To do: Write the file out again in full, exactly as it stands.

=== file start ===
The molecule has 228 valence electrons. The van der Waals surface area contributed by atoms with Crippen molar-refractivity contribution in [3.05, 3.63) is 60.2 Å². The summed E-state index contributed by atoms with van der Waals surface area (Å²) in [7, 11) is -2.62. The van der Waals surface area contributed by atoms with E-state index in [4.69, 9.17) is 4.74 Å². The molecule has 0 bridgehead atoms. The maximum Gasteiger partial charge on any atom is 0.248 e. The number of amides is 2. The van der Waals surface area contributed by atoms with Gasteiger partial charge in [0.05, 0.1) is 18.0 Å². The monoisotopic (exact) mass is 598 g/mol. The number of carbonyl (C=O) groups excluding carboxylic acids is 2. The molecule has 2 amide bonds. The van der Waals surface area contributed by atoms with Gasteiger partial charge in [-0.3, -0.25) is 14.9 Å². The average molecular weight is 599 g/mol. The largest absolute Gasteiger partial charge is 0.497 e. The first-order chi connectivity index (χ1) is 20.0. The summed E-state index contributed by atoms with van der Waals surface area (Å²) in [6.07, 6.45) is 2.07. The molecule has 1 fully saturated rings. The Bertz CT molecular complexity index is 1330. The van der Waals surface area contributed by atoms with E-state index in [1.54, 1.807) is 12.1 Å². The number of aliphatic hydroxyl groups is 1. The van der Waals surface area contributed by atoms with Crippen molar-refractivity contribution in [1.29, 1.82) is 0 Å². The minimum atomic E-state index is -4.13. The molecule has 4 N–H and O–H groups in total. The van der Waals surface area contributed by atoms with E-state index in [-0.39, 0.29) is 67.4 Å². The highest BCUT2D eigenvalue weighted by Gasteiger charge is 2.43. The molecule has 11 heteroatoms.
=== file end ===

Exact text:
The molecule has 228 valence electrons. The van der Waals surface area contributed by atoms with Crippen molar-refractivity contribution in [3.05, 3.63) is 60.2 Å². The summed E-state index contributed by atoms with van der Waals surface area (Å²) in [7, 11) is -2.62. The van der Waals surface area contributed by atoms with E-state index in [4.69, 9.17) is 4.74 Å². The molecule has 0 bridgehead atoms. The maximum Gasteiger partial charge on any atom is 0.248 e. The number of amides is 2. The van der Waals surface area contributed by atoms with Gasteiger partial charge in [0.05, 0.1) is 18.0 Å². The monoisotopic (exact) mass is 598 g/mol. The number of carbonyl (C=O) groups excluding carboxylic acids is 2. The molecule has 2 amide bonds. The van der Waals surface area contributed by atoms with Gasteiger partial charge in [-0.3, -0.25) is 14.9 Å². The average molecular weight is 599 g/mol. The largest absolute Gasteiger partial charge is 0.497 e. The first-order chi connectivity index (χ1) is 20.0. The summed E-state index contributed by atoms with van der Waals surface area (Å²) in [6.07, 6.45) is 2.07. The molecule has 1 fully saturated rings. The Bertz CT molecular complexity index is 1330. The van der Waals surface area contributed by atoms with E-state index in [1.54, 1.807) is 12.1 Å². The number of aliphatic hydroxyl groups is 1. The van der Waals surface area contributed by atoms with Crippen molar-refractivity contribution in [1.29, 1.82) is 0 Å². The minimum atomic E-state index is -4.13. The molecule has 4 N–H and O–H groups in total. The van der Waals surface area contributed by atoms with E-state index in [-0.39, 0.29) is 67.4 Å². The highest BCUT2D eigenvalue weighted by Gasteiger charge is 2.43. The molecule has 11 heteroatoms.